College (NYU 1946) and Career

I was certainly disappointed when Lafayette College did not accept me as a transfer student. I soon learned their policy was widespread, since all of the colleges were bursting at the seams because of the GI Bill. I could have enrolled as a freshman by dropping the credits I had earned at NYU during the summer of ’43, but I was in a hurry and not really sure I wanted to be an engineer. (Sour grapes?) I felt that enough time had been lost by my service in the Army. I wanted to get a degree as quickly as possible and get on with my life.

Army service qualified me for all of the goodies in the G. I. Bill and what a bonanza it was! As I look back at that package, it amazes me that anything so generous could get through the Congress. Tuition and books were completely paid for and, in addition, I received $65 monthly in “subsistence.” That was later increased to $75. And in the months before I started school in the Fall of ’46, I qualified for unemployment insurance known as the 52-20 Club; it was part of the GI Bill. Veterans without a job I could sign up to receive $20 a week for a maximum of 52 weeks. I managed to collect the full amount by the time I graduated. The money came in very handy during the Summer months when I was not attending school and therefore was not getting the $65 monthly subsistence. Translate all of that into 2003 dollars and the amount of money boggles the mind.

The financial aid I received made it very comfortable for me to live at home and commute via subway (five-cent fare each way) to the Washington Square College of Arts and Sciences, especially since Mom and Dad did not charge room and board. The big decision still confronting me was what courses to take. I ended up choosing a major in Journalism and minors in History and English.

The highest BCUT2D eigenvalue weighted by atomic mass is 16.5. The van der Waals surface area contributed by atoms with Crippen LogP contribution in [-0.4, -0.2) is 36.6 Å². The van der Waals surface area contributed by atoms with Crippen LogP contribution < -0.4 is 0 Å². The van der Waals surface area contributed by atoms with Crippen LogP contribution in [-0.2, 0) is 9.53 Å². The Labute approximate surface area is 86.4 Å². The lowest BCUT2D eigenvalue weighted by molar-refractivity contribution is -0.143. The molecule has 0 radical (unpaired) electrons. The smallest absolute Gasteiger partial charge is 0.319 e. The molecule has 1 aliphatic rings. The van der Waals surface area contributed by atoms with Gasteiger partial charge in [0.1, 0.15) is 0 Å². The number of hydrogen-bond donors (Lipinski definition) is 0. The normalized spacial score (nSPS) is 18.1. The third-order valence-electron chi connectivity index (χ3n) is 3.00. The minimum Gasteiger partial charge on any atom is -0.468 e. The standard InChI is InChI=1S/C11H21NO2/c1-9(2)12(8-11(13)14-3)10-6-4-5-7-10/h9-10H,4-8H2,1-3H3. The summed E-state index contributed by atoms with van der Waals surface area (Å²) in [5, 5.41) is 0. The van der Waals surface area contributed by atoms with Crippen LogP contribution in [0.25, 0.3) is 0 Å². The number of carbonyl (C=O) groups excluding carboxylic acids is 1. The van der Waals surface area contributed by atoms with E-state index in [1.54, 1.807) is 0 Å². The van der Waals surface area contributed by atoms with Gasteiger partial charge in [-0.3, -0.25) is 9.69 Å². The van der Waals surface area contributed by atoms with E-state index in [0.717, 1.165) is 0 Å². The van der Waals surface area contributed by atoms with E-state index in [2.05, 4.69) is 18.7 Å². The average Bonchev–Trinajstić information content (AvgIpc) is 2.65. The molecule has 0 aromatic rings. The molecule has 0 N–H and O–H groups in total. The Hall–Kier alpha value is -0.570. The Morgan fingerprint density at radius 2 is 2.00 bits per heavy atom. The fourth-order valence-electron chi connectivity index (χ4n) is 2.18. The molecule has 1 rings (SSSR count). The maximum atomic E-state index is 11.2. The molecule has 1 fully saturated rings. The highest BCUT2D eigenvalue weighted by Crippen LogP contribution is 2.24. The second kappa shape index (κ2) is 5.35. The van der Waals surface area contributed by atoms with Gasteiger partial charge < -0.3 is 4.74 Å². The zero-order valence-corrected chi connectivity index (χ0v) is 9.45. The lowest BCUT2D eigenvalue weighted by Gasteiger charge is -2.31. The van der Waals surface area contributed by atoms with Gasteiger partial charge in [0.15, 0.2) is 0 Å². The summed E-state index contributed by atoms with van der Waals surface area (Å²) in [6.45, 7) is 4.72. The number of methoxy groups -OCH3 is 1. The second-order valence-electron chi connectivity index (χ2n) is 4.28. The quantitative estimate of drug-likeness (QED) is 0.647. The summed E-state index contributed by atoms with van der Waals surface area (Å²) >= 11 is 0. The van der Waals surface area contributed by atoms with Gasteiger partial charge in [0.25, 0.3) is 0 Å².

Why Journalism? I still wonder. Part of the answer, silly as it may sound, is that when in high school I had seen the Broadway production of “Front Page” and thought the reporter in the play was the greatest. Worldly wise, fedora tilted back, cigarette dangling from his mouth, working at his typewriter in shirtsleeves, punctuated by dramatic shouts in the newsroom of “Stop the presses” and “Copy boy!” What an exciting job that appeared to be! However, in light of the fact that I really had no particular career preference, Dad and I after much discussion decided that a liberal arts education would be of great benefit and Journalism courses would serve to sharpen my writing skills, an important capability no matter what direction my career took.

Written 27 December 2002 – 18 January 2003

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